Citi using Revlon snafu to fix risk management
A Citigroup executive detailed the steps it will take to clean up risk management and controls at an industry conference Monday, the same day a news report said the company is poised to be hit with federal enforcement action for failing to fix those programs in recent years.
On the bank’s to-do list: implement a new internal oversight structure, spend more money on data and technology to drive automation and reduce manual work and incorporate a cultural change in which all employees, regardless of business line or region, feel a responsibility to get it right.
“I cannot emphasize enough there is no greater priority for the entire management team than getting to what we would characterize as a best-in-class risk-and-control environment,” Chief Financial Officer Mark Mason said during the virtual 2020 Barclays Global Financial Services Conference. “Simply put, fundamentally transforming our operating environment and strengthening our infrastructure risks and controls is a strategic priority for the firm.”
Mason’s comments come one month after court filings revealed the New York company — which last week announced that CEO Michael Corbat will retire in February — is trying to recover nearly $900 million it accidentally paid to lenders of cosmetics company Revlon. The mistaken payment is one of multiple missteps over the years that have called into question Citi’s internal controls.
Mason on Monday reiterated Citi's explanation that the Revlon error is the result of “manual steps” taken in the bank’s loan processing system. He said Citi has been “accelerating [its] investment in infrastructure and controls,” spending more than $1 billion so far this year.
“We recognize that errors like this are unacceptable, and we also recognize that eliminating these types of manual touch points is a significant opportunity for us,” Mason said.
The Wall Street Journal reported Monday that the Federal Reserve and the Office of the Comptroller of the Currency are poised to hit Citigroup with a consent order that would require it to improve its risk management technology and procedures so that it would be more adept at catching problematic transactions, risky trades and other threats. The looming enforcement action might have accelerated the timetable for Corbat’s departure, the story said. It’s unclear whether a fine would be involved.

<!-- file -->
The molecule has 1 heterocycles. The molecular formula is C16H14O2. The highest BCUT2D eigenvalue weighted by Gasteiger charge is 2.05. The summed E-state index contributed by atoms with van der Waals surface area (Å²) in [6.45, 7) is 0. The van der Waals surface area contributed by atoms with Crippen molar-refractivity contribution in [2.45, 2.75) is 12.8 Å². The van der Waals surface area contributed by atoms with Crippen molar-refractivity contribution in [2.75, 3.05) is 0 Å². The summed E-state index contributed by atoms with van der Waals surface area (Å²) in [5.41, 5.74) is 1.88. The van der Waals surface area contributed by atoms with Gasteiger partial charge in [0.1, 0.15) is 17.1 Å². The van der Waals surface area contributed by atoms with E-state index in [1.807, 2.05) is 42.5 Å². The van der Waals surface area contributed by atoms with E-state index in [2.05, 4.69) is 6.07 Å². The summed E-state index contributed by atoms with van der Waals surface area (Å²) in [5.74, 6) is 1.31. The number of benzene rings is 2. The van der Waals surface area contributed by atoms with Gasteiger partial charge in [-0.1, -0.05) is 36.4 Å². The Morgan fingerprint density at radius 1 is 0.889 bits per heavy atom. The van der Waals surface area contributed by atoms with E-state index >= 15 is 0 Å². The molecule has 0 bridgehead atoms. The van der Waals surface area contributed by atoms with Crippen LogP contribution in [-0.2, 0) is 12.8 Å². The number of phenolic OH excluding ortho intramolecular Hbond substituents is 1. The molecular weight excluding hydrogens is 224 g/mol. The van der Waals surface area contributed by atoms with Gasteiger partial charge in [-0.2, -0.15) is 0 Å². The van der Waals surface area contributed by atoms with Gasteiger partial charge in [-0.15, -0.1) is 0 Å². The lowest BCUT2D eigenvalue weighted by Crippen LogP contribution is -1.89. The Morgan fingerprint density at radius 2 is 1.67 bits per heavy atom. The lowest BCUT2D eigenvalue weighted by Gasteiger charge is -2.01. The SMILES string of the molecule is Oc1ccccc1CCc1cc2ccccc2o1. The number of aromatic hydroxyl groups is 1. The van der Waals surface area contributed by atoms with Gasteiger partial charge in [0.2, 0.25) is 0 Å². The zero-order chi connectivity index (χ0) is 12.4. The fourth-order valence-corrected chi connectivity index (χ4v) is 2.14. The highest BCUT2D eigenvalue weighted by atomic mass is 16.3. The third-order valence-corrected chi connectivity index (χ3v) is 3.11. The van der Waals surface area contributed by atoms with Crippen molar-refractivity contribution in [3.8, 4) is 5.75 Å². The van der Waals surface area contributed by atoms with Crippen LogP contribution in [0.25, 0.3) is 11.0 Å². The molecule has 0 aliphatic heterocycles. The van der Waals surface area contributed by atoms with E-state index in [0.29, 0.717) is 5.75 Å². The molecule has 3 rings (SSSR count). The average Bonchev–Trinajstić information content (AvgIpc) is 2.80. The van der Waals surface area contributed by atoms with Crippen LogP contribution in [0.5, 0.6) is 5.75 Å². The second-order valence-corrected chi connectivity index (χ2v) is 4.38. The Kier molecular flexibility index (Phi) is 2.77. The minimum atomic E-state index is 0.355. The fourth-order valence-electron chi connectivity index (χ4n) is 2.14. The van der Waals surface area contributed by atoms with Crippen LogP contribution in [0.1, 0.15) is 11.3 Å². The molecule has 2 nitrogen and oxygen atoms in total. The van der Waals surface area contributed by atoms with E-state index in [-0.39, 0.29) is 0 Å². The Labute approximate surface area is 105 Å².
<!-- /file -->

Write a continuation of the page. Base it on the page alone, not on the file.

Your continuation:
The Fed and OCC declined to comment for this article.
Last week, in an internal memo to colleagues announcing his retirement, Corbat said the bank has “launched significant, multiyear investments in [its] infrastructure as part of [its] push to make strengthening [its] risk and control environment a strategic priority for the firm.”
Jane Fraser, Citi president and CEO of the global consumer bank, will succeed him.
“This will be a multiyear effort, and I believe it is best for the firm for my successor to lead this important work from the beginning,” Corbat wrote about Fraser.
In a separate memo, Fraser said Citi needs to “transform” its risk and control systems.
“We need to ensure that we have a culture which demands excellence in these areas because it will ultimately make us more competitive and improve our ability to serve our customers and clients,” she wrote.
Fraser, who joined Citi 16 years ago, will be the first woman to lead a major U.S. bank.
In the meantime, lots of eyes will be on Citi’s loan-loss reserves for the third quarter. The company set aside $7 billion in the first quarter and $7.9 billion in the second quarter to cover loans that may sour as the coronavirus pandemic continues to play out across the United States.
Mason said he expects “some type of build” this quarter, but lower than the two prior periods.
“I would say again that the quarter is not over and this is something that we’re continuing to work through in real time,” he said. “So we’ll see how that evolves over the coming weeks.”
Citigroup’s shares fell 5.59% on Monday to $48.15.
Hannah Lang contributed to this article.